Limbus vertebra is a well-corticated osseous density, usually of the anterosuperior vertebral body corner, that occurs secondary to herniation of the nucleus pulposus through the the vertebral body endplate beneath the ring apophysis. These are closely related to Schmörl nodes and should not be confused with limbus fractures or infection. They occur before the age of 18.
Anterior limbus vertebra are generally asymptomatic and are detected incidentally.
Posterior limbus vertebra have been reported to cause nerve compression.
Limbus vertebrae should be well corticated (sclerotic margin), triangular in shape and occupy the expected location of a normal vertebral body corner, with a smooth sclerotic subjacent corticated vertebral margin.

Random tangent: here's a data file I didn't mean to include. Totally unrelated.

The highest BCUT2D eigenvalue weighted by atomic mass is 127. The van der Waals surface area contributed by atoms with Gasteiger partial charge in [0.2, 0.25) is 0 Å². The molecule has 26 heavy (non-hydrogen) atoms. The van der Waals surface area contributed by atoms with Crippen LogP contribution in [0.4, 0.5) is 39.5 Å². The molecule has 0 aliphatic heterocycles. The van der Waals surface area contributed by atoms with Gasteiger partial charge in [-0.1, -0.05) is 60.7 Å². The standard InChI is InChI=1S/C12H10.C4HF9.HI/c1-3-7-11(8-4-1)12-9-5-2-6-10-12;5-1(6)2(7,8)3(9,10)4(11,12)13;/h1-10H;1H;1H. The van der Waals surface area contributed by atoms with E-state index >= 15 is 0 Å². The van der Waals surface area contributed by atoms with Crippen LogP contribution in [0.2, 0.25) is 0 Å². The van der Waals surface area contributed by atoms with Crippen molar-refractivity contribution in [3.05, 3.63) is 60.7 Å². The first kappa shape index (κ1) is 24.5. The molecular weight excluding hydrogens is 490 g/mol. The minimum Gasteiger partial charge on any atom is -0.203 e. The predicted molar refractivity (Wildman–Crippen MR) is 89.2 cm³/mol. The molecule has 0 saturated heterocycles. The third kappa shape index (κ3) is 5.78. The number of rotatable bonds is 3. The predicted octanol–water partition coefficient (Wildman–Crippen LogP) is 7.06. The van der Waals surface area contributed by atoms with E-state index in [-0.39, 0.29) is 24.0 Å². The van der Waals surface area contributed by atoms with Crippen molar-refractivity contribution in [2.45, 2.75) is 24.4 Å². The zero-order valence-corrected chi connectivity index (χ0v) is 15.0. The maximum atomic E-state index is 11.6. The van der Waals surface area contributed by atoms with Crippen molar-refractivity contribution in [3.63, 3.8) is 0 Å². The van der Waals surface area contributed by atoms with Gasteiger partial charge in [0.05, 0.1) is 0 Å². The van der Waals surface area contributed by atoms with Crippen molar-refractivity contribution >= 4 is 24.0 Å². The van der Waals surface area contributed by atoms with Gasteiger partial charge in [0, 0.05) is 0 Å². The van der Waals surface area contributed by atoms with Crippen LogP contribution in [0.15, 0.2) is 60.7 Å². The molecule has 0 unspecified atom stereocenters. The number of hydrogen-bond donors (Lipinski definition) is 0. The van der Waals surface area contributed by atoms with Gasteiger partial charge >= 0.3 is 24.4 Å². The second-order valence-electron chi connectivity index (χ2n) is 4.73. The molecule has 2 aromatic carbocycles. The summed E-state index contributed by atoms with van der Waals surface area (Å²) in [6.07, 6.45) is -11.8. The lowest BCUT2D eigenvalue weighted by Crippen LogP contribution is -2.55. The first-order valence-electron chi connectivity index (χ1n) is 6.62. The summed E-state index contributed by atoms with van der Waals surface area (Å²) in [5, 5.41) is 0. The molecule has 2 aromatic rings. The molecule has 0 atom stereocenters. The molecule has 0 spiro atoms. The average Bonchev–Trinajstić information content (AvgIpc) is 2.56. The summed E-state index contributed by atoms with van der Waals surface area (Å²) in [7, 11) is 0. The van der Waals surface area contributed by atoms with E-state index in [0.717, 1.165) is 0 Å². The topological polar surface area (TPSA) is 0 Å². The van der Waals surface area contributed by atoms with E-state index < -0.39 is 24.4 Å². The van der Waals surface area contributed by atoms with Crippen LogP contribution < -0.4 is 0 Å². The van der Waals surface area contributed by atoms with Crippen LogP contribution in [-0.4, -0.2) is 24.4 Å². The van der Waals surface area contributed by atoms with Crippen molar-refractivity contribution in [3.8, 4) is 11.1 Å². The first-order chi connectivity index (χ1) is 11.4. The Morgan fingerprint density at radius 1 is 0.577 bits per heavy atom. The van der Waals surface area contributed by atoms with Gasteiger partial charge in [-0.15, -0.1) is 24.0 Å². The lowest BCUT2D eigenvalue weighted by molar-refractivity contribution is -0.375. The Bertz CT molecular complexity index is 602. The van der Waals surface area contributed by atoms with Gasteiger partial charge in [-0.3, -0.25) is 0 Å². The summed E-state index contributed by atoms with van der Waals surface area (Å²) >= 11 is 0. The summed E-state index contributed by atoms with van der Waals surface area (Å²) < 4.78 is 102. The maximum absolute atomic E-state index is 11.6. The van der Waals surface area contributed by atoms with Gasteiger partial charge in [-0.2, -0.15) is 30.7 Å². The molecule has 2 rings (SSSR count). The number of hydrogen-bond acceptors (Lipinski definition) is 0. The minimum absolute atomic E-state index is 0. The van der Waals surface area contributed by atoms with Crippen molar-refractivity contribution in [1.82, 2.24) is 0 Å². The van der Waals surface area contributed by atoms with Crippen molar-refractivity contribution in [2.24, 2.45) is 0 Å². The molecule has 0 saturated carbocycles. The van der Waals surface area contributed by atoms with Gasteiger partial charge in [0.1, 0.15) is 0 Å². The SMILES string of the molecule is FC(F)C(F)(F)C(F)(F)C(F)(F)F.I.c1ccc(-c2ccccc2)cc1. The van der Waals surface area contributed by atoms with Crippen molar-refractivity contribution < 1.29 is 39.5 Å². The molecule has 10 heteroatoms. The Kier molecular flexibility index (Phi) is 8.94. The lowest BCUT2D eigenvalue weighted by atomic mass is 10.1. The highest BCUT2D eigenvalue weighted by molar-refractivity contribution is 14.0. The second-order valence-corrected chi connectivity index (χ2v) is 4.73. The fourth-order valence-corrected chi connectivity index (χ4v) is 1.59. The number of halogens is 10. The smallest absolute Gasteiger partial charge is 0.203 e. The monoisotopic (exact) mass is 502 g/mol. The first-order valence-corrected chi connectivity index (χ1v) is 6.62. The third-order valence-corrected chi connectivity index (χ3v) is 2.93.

A limbus vertebra of the anterosuperior corner of a single vertebral body in the mid lumbar spine is the most common presentation. The anteroinferior and posterinferior corners are seen far less frequently. Occasionally it may be seen in the thoracic spine.
Usually radiography with or without CT or MRI is sufficient for diagnosis. Initially the etiology was confirmed with discography where contrast extends into the intra-osseous herniation of the nucleus pulposis.